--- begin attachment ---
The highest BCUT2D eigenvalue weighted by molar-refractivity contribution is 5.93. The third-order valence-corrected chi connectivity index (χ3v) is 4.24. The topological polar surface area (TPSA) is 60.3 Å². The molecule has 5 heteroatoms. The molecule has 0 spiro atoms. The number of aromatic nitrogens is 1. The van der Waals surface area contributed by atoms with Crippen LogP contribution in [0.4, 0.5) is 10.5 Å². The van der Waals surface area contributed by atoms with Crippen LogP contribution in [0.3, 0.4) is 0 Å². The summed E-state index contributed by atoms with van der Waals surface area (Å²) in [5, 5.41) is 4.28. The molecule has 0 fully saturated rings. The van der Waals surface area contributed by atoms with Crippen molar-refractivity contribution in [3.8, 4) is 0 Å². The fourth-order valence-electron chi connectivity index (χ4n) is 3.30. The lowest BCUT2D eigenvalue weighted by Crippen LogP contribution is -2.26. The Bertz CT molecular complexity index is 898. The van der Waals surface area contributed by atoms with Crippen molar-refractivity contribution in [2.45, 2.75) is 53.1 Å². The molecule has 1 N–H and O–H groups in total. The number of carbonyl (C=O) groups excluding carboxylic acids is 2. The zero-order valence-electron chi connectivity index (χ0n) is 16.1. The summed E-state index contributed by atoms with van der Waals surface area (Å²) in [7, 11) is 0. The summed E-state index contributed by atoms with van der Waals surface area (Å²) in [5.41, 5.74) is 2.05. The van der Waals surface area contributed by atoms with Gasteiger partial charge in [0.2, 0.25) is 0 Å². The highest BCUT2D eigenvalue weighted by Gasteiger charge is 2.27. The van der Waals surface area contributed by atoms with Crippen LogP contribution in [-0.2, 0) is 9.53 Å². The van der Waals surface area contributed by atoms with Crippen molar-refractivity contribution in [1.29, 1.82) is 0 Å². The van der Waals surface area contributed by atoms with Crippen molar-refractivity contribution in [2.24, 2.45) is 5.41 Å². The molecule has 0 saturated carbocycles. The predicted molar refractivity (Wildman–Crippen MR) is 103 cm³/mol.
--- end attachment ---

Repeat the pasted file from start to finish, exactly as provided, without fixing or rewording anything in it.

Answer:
The highest BCUT2D eigenvalue weighted by molar-refractivity contribution is 5.93. The third-order valence-corrected chi connectivity index (χ3v) is 4.24. The topological polar surface area (TPSA) is 60.3 Å². The molecule has 5 heteroatoms. The molecule has 0 spiro atoms. The number of aromatic nitrogens is 1. The van der Waals surface area contributed by atoms with Crippen LogP contribution in [0.4, 0.5) is 10.5 Å². The van der Waals surface area contributed by atoms with Crippen LogP contribution in [0.3, 0.4) is 0 Å². The summed E-state index contributed by atoms with van der Waals surface area (Å²) in [5, 5.41) is 4.28. The molecule has 0 fully saturated rings. The van der Waals surface area contributed by atoms with Crippen molar-refractivity contribution in [3.8, 4) is 0 Å². The fourth-order valence-electron chi connectivity index (χ4n) is 3.30. The lowest BCUT2D eigenvalue weighted by Crippen LogP contribution is -2.26. The Bertz CT molecular complexity index is 898. The van der Waals surface area contributed by atoms with Crippen molar-refractivity contribution in [2.45, 2.75) is 53.1 Å². The molecule has 1 N–H and O–H groups in total. The number of carbonyl (C=O) groups excluding carboxylic acids is 2. The zero-order valence-electron chi connectivity index (χ0n) is 16.1. The summed E-state index contributed by atoms with van der Waals surface area (Å²) in [7, 11) is 0. The summed E-state index contributed by atoms with van der Waals surface area (Å²) in [5.41, 5.74) is 2.05. The van der Waals surface area contributed by atoms with Gasteiger partial charge in [0.2, 0.25) is 0 Å². The highest BCUT2D eigenvalue weighted by Gasteiger charge is 2.27. The van der Waals surface area contributed by atoms with Crippen LogP contribution in [-0.2, 0) is 9.53 Å². The van der Waals surface area contributed by atoms with Crippen molar-refractivity contribution in [1.29, 1.82) is 0 Å². The van der Waals surface area contributed by atoms with Crippen molar-refractivity contribution in [2.24, 2.45) is 5.41 Å². The molecule has 0 saturated carbocycles. The predicted molar refractivity (Wildman–Crippen MR) is 103 cm³/mol.